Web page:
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FOR IMMEDIATE RELEASE: August 11, 2015

Shelly Angers, N.H. Department of Cultural Resources
(603) 271-3136
shelly.angers@dcr.nh.gov
Twitter: @NHCulture

Public chooses more than 100 historic places for 'My NH' map; entries still being accepted

The N.H. Division of Historical Resources’ “My New Hampshire” website, a map of favorite historic places selected by Granite Staters, has topped more than 100 entries.

“My New Hampshire” includes images of historic homes, town halls, schools, bridges, landscapes, trails, archaeological sites and more. Public libraries are a particularly popular type of entry. Information for photos includes their locations, descriptions and why the places are important to those who submitted them.

“In New Hampshire, we’re fortunate to be surrounded by so much history,” said Elizabeth Muzzey, director of the NHDHR and state historic preservation officer. “There are entries on ‘My New Hampshire’ for every county, and they include sites that you’d expect, as well as ones that are more unusual but still very meaningful to people.”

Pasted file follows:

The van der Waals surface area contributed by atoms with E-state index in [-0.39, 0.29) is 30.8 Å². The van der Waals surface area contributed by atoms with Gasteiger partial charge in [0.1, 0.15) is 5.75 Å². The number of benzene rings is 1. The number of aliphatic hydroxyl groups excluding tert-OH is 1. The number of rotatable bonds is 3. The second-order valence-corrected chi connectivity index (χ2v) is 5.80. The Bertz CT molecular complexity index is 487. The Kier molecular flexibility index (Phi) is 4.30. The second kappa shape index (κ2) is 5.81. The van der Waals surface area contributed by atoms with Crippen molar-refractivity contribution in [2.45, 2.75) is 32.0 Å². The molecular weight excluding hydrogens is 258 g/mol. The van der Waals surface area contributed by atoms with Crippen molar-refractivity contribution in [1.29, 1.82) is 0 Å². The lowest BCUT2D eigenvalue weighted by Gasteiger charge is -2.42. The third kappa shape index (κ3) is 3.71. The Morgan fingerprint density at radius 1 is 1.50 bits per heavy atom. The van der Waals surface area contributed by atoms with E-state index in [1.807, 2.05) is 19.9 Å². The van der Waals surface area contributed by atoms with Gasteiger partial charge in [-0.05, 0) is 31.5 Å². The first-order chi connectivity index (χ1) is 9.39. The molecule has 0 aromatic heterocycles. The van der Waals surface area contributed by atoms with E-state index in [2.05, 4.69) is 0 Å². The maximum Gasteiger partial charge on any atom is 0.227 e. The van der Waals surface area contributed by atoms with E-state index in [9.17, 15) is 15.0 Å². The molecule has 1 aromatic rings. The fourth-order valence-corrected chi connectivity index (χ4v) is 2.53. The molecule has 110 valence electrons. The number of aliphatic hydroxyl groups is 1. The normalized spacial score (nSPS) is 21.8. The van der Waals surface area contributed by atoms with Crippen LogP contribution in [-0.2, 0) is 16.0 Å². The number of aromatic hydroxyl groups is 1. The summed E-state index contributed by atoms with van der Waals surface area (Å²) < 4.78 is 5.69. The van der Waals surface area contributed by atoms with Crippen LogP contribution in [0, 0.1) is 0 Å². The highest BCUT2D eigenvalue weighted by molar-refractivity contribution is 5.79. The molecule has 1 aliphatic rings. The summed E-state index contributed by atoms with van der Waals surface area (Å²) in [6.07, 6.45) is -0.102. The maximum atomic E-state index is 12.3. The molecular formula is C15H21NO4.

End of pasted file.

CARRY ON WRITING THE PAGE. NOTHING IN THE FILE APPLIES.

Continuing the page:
For more information about “My New Hampshire,” visit nh.gov/nhdhr and click on “Submit Photo” or “View Map” in the Quick Links box on the right. Photos received by September 8, 2015, may be used to illustrate the next edition of New Hampshire’s Five-Year Preservation Plan, 2016-2020.

New Hampshire's Division of Historical Resources, the “State Historic Preservation Office,” was established in 1974. The historical, archeological, architectural, engineering and cultural resources of New Hampshire are among the most important environmental assets of the state. Historic preservation promotes the use, understanding and conservation of such resources for the education, inspiration, pleasure and enrichment of New Hampshire’s citizens. For more information, visit us online at www.nh.gov/nhdhr or by calling 603-271-3483.

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